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Low Testosterone and Estrogen Levels in Women

It may surprise you to learn that testosterone is as essential to women's health as it is to men's. Although testosterone belongs to a class of male hormones called androgens, and was once considered an exclusively male hormone, research over the past decade demonstrates that this hormone also plays a definitive role in women's physical and psychological health.

Both testosterone and estrogen are produced by the ovaries. Relatively small quantities of testosterone are released into a women's bloodstream by the ovaries and also the adrenal glands. In addition to being produced by the ovaries, estrogen is also produced by fat tissue in the body. Both of these critical sex hormones are involved in the growth, maintenance, and repair of reproductive tissues, as well as other body tissues, bone mass, and particularly in their sex drive. However, heightened libido is not the only benefit of testosterone; many women report that they have more energy and a greater sense of well-being when their testosterone levels are normal.

Symptoms and Causes of Low Testosterone in Women

While there are a host of other symptoms, primary symptoms of low testosterone levels in women include low libido, painful intercourse, and fatigue. At menopause, women experience a decline in testosterone. That decline may be correlated to a reduced libido. Testosterone levels in women are known to also decrease during menopause or post-hysterectomy surgery, and removal of the ovaries. Testosterone levels are also known to drop due to the following:

  • During the natural aging process, accompanied by a natural decline in estrogen and progesterone levels
  • Overuse or over-prescription of oral contraceptives
  • Ovarian cancer and subsequent chemotherapy treatments
  • Disease or damage to the pituitary gland
  • Diabetes
  • Morbid obesity
  • High blood pressure
  • Glandular malformation
  • Infections such as mumps, meningitis, or syphilis

Testosterone is not only important to a woman's sexual health, but also to her overall well-being. Other than a low sex drive, other symptoms that are associated with low testosterone levels in women may include:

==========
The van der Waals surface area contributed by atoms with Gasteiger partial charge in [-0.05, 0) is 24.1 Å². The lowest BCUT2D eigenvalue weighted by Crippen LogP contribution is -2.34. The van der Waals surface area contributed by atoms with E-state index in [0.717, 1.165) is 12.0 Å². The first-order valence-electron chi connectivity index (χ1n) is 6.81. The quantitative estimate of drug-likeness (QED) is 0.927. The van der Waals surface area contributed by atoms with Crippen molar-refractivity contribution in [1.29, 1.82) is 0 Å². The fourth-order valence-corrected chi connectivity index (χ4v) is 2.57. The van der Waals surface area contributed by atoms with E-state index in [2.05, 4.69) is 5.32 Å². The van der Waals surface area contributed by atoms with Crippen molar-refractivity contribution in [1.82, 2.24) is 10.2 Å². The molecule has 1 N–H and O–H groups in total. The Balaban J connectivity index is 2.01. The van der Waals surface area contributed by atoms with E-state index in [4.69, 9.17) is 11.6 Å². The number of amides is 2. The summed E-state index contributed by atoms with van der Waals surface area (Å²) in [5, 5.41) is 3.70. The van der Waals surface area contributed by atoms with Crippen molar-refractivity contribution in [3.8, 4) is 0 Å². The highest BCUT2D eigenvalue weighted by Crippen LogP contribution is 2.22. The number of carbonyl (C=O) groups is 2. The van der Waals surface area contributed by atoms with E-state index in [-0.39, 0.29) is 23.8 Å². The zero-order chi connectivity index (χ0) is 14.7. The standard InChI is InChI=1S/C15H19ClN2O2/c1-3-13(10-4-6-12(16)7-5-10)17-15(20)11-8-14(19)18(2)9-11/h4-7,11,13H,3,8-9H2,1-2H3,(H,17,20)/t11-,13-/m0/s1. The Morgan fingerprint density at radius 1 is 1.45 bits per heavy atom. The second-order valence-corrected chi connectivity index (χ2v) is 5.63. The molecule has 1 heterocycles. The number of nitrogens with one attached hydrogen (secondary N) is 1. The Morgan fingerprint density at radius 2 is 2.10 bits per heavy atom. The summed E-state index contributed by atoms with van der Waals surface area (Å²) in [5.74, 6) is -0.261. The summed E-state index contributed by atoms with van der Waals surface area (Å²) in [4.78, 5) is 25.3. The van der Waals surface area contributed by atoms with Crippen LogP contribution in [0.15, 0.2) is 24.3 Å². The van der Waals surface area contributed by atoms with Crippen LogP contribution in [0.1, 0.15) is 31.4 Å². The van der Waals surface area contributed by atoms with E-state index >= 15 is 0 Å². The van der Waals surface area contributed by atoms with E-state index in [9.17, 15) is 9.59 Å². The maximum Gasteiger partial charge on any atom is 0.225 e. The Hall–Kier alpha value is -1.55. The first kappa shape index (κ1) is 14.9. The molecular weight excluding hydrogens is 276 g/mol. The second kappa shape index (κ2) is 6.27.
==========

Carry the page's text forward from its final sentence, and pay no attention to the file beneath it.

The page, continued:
Fatigue

A primary symptom of low testosterone is fatigue, a feeling of considerably less energy; one of constantly feeling tired and run down. If it seems that doing a physical activity takes you longer with considerably more effort, or if post-workout or exercise recovery takes longer, you may be experiencing the effects of low T.

Ironically, because of the general feeling of malise, many women may altogether stop working out, which can result in even poorer health and lower energy levels, and as they gain weight, and have more to carry around with less muscle to accomplish it, they more easily experience fatigue and general low energy. Natural supplementation of this essential hormone may help you overcome exhaustion.

Low Libido / Lack of Interest in Sexual Activity

Testosterone is a vital component of female sexuality, enhancing interest in initiating sexual activity and responding to sexual stimulation. In contrast to estrogen level dropoff, which dramatically falls at the time of menopause, testosterone levels naturally decline with age, particularly after the age of 40. Total testosterone levels in women in their forties are approximately half of those of women in their twenties. Since this hormone is directly linked to libido, rapid replenishment of testosterone is essential to continuation of normal sexual health and enjoyment.

Replenishment of this of essential hormone can be accomplished by the application of a 100% natural, plant-derived topical supplementation containing testosterone precursors believed to promote the body's own production of testosterone in a healthy, productive manner without falsely signaling the body to stop testosterone production, as is the case with synthetic testosterone.

Hot Flashes, Hot Flushes, Night Sweats

Hot flashes, also known as hot flushes, or when they occur at night, night sweats, are a common symptom of menopause and perimenopause, typically experienced as a feeling of intense heat with sweating and rapid heartbeat, and may last from two to thirty minutes for each occurrence. The sensation of heat usually begins in the face or chest, although it may appear elsewhere such as the back of the neck, and it can spread throughout the whole body. Some women pass out if the effects are strong enough. In addition to being an internal sensation, the surface of the skin, especially on the face, becomes hot to the touch. This is the origin of the alternative term "hot flush," since the sensation of heat is often accompanied by visible reddening of the face. Excessive flushing can lead to rosacea.